In response to other "Letters to the Editor" regarding Cessna's new LSA (AVmail, Aug. 6), I must stand up in Cessna's defense.
Yes, $109,000 is prohibitively expensive for an individual to purchase. However, the real beauty of the Sport Pilot certificate is that you can now become a licensed pilot for about $3,000. Then you can go flying whenever you want for about $85 per hour. Say you go up for 1-1/2 hours every other weekend just for fun. That's 39 hours per year and it'll cost you $3,315. Not bad, considering you'd spend this kind of money on other leisure activities such as boating.
The last thing I ever thought I'd do on the first day of AirVenture 2007 was sign up to buy an LSA airplane. On Monday morning before leaving for the show, I received Cessna's announcement regarding the C162 and was enthused about their engine choice and the panel. When I saw it at the show, I was somewhat disappointed by the EW/useful load specs but still decided that Cessna's name recognition was enough to warrant taking a chance on it. I knew I wanted a high-wing LSA and the few other choices are too risky for me to bet on -- long term -- despite being decent designs.
I think Cessna could have done a lot better and I think the price was at least $20K too high. That said, if a person wants to buy an LSA airplane that will be supportable, long term, and saleable for a decent percentage of its cost, the Cessna is the only way to go. There aren't any other choices.
The segment of aging pilots who want to continue flying into retirement (like me), wants an LSA airplane that's easy to get into, easy to get parts for (long term) and -- when the time comes -- can be sold for a decent buck, doesn't have a choice. I believe the numbers of SkyCatchers sold pretty much told that story.
I was almost embarrassed for some of the other LSA vendors at the show. Very few people were looking at them.
I would have loved to have purchased a Legend Cub, but my insurance company is taking a dim view of conventional-gear airplanes. There, too, the Cessna name will hold costs down relatively for insurance.
Anyhow, I hope they can figure a way to build those airplanes faster than they said they would ... that's my only major heartburn with the C162 story.
Is there any reason why a younger person would want to fly the Cessna LSA instead of the Aveo Phantom?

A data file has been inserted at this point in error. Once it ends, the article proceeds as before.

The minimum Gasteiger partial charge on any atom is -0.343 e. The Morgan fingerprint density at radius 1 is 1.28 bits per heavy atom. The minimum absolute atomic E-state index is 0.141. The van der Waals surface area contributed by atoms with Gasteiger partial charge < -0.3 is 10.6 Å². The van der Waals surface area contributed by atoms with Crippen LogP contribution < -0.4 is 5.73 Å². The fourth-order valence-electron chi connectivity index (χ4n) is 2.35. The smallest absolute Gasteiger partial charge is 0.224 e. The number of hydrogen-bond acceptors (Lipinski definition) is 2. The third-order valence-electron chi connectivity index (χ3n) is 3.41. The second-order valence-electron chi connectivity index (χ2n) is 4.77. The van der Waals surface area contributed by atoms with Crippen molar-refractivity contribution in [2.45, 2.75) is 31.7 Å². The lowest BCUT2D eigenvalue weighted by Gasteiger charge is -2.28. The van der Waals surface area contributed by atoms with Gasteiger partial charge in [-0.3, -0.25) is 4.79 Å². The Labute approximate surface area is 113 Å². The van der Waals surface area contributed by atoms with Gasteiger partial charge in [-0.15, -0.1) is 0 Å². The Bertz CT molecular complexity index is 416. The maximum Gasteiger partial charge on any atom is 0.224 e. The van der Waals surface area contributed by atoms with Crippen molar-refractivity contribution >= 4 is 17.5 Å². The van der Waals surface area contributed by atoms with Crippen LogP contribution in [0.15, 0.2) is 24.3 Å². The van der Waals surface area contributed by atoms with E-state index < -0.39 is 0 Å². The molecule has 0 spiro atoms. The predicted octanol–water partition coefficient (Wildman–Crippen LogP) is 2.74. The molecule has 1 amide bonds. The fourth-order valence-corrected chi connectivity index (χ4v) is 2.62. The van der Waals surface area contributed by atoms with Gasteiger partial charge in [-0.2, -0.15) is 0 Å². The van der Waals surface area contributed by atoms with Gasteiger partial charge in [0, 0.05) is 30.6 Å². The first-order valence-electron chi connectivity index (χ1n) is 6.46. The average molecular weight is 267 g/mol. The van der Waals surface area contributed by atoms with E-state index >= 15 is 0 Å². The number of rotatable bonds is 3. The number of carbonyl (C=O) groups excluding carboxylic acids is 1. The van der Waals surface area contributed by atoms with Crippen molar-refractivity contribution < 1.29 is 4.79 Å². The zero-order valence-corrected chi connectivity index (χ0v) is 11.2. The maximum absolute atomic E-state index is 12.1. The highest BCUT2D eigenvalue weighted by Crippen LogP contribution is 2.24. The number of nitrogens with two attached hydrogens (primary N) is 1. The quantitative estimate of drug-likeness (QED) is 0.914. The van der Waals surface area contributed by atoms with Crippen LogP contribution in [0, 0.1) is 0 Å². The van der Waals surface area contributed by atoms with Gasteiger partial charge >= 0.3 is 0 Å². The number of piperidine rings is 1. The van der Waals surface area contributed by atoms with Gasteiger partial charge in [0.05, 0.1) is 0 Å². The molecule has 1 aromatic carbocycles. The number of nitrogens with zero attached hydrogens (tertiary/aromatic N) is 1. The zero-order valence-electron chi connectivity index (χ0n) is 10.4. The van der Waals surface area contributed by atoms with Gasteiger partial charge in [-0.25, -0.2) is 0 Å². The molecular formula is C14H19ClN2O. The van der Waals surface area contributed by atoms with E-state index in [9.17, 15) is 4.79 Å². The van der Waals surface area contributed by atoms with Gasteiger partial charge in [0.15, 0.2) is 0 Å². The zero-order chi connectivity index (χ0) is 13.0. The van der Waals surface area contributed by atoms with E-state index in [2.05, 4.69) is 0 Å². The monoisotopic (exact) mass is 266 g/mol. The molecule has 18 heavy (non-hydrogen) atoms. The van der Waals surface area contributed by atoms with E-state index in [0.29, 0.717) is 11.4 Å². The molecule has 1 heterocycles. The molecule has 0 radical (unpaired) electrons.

The Aveo has a parachute system and built-in floatation system so the plane doesn't sink if the chute has to be opened over water. And what about the avionics? More Garmin menus on the Cessna, again. I thought LSA was supposed to be safe and fun?! The Aveo digital flight deck has an extremely easy-to-read, integrated solution. Multiple redundancies, but fully integrated for easier pilot workload.
Did anyone notice how sparse the exhibitors were at the ultralight end of the field at Oshkosh this year? While a great deal of noise was made about new $109,000 LSA that average people can't afford, nobody seemed to pay attention to the lower number of aircraft manufacturers at the lighter end of the scale.
Quad City Ultralights, H-Power (HKS) and Flightstar, among others, weren't there, or at least I couldn't find them in three days of looking around. These types of aircraft meet the Sport Pilot criteria and have the possibility of being affordable to a greater number of people, yet they weren't there, and nobody seems to be asking why.
One would hope that the EAA would encourage and support this type of proven aircraft, in order to grow the pilot population.
I've been to Oshkosh two times now, and both times I came away either excited by all the new "stuff" or depressed because I can't afford 90% of it. This year the balance leans towards "depressed."
I haven't renewed my EAA membership yet, and I won't until I get some hope of being able to afford something to fly. No wonder the pilot population is continually declining.